World largest Ice Self is melting rapidly than expected

Ice Self is melting

Ice Self is melting

Ocean Warming has caused the world’s largest ice shelf to melt. The study of Antarctica’s Ross Ice Shelf by international scientists revealed that the solar heating of the surrounding Antarctica ocean surface attributed to the melt rate, which was growing 10 times faster than the overall ice shelf average. The four-year-long study observed how the northwest portion of the ice shelf interacted with the ocean beneath it. The international team of scientists concluded that the ice was melting much more rapidly than anticipated, due to inflowing warm water. The area that covers Ross Ice Shelf is equivalent to the size of France. It is several hundred meters thick and constitutes 90 per cent of the ice below sea level.

An oceanographic mooring which was installed under the Ross Ice Shelf by collaborators at National Institute of Water and Atmospheric Research (NIWA) was collected by the research team. They used instruments which were deployed through a 260 meter-deep borehole. This helped the team to measure melt rates, temperature, salinity, and ocean currents in the cavity under the ice. By using precise custom-made radar system, the team could study the changing thickness of the ice shelf. Reports suggest that the research team travelled about more than 1000 km in order to measure ice thicknesses and to map basal melt rates. For the commute the team allegedly used a snowmobile.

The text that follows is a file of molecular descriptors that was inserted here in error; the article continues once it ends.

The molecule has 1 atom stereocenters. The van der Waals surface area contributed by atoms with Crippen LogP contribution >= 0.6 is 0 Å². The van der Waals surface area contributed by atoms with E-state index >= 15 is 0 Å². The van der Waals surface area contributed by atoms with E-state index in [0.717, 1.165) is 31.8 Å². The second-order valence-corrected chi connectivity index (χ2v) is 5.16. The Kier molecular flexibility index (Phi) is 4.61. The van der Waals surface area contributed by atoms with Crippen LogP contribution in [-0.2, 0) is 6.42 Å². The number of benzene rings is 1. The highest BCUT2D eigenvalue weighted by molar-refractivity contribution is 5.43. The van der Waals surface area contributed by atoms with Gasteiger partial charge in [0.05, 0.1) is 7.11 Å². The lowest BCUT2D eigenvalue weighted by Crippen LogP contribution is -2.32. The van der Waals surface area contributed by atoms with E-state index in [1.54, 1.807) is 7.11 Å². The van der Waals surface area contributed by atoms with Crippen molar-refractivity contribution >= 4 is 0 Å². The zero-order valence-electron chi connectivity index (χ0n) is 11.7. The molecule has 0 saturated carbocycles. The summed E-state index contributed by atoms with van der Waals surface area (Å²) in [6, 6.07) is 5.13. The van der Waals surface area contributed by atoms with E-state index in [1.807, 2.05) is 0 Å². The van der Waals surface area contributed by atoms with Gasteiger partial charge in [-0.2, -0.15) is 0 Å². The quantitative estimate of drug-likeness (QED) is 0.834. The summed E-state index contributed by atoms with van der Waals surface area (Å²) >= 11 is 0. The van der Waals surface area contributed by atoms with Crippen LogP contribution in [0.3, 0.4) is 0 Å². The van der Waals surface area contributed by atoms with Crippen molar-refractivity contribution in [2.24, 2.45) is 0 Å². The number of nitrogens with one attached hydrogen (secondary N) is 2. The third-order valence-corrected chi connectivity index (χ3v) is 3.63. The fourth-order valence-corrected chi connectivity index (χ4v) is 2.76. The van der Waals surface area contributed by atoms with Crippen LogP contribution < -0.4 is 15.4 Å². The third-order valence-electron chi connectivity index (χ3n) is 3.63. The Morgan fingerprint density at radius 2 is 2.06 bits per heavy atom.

Study conducted via advanced infrastructural facility revealed that the solar heated surface water flowed into the cavity formed under the ice shelf near Ross Island. This served as the main purpose for melt rates, which increase threefold in percentage during summer. In front of the ice, the shelf is an empty sea ice, this is known as the Ross Sea Polynya, which absorbs solar heat way more quickly. But the higher temperatures in the Ross Sea have aggravated the melt rates in the ice shelf.

Previous research reveals the Ross Ice Shelf to be stable. However, the new findings and climatic change have exposed it to vulnerability. It is mainly because the solar heated surface water flows into the cavity near a stabilizing pinning point. If the basal melting intensifies further, the inflow of warm water could affect the Ice Shelf further in the future.